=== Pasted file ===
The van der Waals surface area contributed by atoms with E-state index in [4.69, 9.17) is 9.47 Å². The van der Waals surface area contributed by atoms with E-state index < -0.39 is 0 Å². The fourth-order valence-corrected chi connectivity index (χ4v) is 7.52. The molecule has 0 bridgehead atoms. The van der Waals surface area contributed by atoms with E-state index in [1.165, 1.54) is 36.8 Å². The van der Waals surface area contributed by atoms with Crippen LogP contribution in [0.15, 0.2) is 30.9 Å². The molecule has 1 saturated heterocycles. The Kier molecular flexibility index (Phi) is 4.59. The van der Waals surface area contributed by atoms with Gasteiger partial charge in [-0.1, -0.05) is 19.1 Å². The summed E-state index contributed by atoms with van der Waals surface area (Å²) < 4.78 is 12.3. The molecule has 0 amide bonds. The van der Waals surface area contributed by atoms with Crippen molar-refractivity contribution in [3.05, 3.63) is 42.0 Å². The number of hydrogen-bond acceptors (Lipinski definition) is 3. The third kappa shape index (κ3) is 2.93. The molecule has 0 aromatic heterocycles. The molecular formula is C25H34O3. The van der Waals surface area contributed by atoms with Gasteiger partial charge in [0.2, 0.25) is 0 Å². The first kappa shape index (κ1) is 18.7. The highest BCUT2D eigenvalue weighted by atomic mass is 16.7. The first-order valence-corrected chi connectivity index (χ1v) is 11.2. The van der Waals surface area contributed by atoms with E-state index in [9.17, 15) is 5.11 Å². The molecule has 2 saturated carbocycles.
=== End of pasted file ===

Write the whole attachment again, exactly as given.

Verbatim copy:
The van der Waals surface area contributed by atoms with E-state index in [4.69, 9.17) is 9.47 Å². The van der Waals surface area contributed by atoms with E-state index < -0.39 is 0 Å². The fourth-order valence-corrected chi connectivity index (χ4v) is 7.52. The molecule has 0 bridgehead atoms. The van der Waals surface area contributed by atoms with E-state index in [1.165, 1.54) is 36.8 Å². The van der Waals surface area contributed by atoms with Crippen LogP contribution in [0.15, 0.2) is 30.9 Å². The molecule has 1 saturated heterocycles. The Kier molecular flexibility index (Phi) is 4.59. The van der Waals surface area contributed by atoms with Gasteiger partial charge in [-0.1, -0.05) is 19.1 Å². The summed E-state index contributed by atoms with van der Waals surface area (Å²) < 4.78 is 12.3. The molecule has 0 amide bonds. The van der Waals surface area contributed by atoms with Crippen molar-refractivity contribution in [3.05, 3.63) is 42.0 Å². The number of hydrogen-bond acceptors (Lipinski definition) is 3. The third kappa shape index (κ3) is 2.93. The molecule has 0 aromatic heterocycles. The molecular formula is C25H34O3. The van der Waals surface area contributed by atoms with Gasteiger partial charge in [0.2, 0.25) is 0 Å². The first kappa shape index (κ1) is 18.7. The highest BCUT2D eigenvalue weighted by atomic mass is 16.7. The first-order valence-corrected chi connectivity index (χ1v) is 11.2. The van der Waals surface area contributed by atoms with E-state index in [9.17, 15) is 5.11 Å². The molecule has 2 saturated carbocycles.